Podcast Episode 42

Episode 42.jpg

image source: https://en.wikipedia.org/wiki/Tall_tale

"Cooley explained “self-feeling” in terms of judgments that we believe others make; he described the way we adapt to increase our comfort and self-esteem in view of those judgments, creating a “looking-glass-self.” However, the “thing that moves us to pride or shame is not a mere mechanical reflection...[and] ideas that are associated with self-feeling...cannot be covered by any simple description.... That other, in whose mind we see ourselves, makes all the difference.” In this case, Mothersbaugh is that “other in whose mind we see ourselves,” through the alchemical looking-glass images of the beautiful mutants. His art challenges our predisposition to credit only those who think well of us and to repress or deny parts of our character in order to think well of ourselves."

source: https://www.calstatela.edu/sites/default/files/users/u931/mm_book_layout.pdf

Uploaded by Town Hall Symphony Hall on 2017-04-07.
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image source: https://en.wikipedia.org/wiki/Book_of_Kells#/media/File:KellsFol032vChristEnthroned.jpg

https://en.wikipedia.org/wiki/Book_of_Kells

See pages 464 - 473 The Masks Of God Occidental Mythology - Campbell

https://en.wikipedia.org/wiki/Balor


"Does it hurt to hear them lying, as this the only World you had?"

LED ZEPPELIN - HOUSES OF THE HOLY

HISTORY OF ACTING: HYPOCRISY

Hypocrisy crisis.

"The word hypocrite, from the neutral amalgam of the prefix hypo-, meaning “under”, and the verb krinein, meaning “to sift or decide”, pointed to the ability to sift through or decide upon the right words to use. Their decision came from ‘under’ because their voice was amplified by a disposable mask of linen or cork that they used for the interpretation of many different characters in the theatre.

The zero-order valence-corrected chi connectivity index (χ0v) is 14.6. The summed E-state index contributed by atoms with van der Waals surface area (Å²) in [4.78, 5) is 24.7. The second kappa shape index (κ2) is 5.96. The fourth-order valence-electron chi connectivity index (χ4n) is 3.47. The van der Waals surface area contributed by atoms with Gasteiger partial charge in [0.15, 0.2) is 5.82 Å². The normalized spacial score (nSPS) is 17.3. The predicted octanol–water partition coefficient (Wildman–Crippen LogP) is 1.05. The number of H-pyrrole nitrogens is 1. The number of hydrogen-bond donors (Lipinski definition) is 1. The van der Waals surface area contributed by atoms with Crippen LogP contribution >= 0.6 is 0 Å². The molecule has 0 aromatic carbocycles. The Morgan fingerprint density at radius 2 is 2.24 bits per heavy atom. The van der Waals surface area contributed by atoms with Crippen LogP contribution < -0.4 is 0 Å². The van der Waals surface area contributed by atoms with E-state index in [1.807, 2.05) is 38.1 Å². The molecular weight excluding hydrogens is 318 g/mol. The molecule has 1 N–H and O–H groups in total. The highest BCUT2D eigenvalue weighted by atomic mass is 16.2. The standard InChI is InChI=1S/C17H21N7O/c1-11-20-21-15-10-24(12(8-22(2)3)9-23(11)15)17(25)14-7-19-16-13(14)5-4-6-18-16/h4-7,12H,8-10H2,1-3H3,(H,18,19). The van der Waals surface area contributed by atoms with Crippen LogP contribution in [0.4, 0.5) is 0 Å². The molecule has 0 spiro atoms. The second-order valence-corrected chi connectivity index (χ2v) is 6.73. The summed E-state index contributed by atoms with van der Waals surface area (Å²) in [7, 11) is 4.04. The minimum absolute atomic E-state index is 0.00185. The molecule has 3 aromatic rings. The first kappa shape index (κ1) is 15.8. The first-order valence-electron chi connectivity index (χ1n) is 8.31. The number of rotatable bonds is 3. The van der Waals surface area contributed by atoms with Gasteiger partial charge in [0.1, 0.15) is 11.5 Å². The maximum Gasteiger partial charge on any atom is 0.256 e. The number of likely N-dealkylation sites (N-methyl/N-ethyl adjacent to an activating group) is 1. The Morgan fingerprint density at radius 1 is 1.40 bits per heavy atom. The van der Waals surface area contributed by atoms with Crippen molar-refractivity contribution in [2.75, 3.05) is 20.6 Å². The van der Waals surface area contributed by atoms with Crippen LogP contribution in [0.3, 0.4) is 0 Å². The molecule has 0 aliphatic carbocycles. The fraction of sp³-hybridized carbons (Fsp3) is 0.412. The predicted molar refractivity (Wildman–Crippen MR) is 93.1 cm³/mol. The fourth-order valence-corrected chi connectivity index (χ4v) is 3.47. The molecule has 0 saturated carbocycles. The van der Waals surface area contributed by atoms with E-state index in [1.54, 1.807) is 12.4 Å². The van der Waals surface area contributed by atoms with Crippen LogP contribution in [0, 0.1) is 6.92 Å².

Whereas “hypocrite” was a technical term for a stage actor, “hypocrisy” was, and somehow still is today, the tool of actors, rhetoricians, and debaters to interpret their thoughts in a diplomatic way. Specifically in rhetoric and debate “hypocrisy” was used as a means to understand each side of an argument, setting to one side one’s own position in order to give more space to a stranger’s argument, to understand it better. In that case, paradoxically, the mask’s function was to create a closer contact with others without being dominated by one’s own inner tyrant: the ego.

After all, we are always obliged to wear a mask in order to live an intersubjective life. James Ensor, the great painter, understood it perfectly. Being in contact with someone else means mediating between ourselves and the other. Being a person, from Latin persona (“mask”, per and soneo – “resound”) means precisely “being a mask”.

The word “hypocrisy” began to hold a negative meaning in the 4th century B.C., when hypocrisy met politics. I will spare you any comment on this, it is too easy! The great orator Demosthenes ridiculed his rival Aeschines because he had been a successful actor and politician. Aeschines was the Ronald Reagan of the 4th century. His career as actor and politician made him the perfect hypocrite, impersonating characters on the stage and delivering demagogic speeches to his audience. The perfect two-faced man.

Jesus also had a lot to say about hypocrisy. Understandably, if we consider his story, hypocrisy became, for him, synonymous with betrayal and lies. His death was a staged assassination by a few religious hypocrites.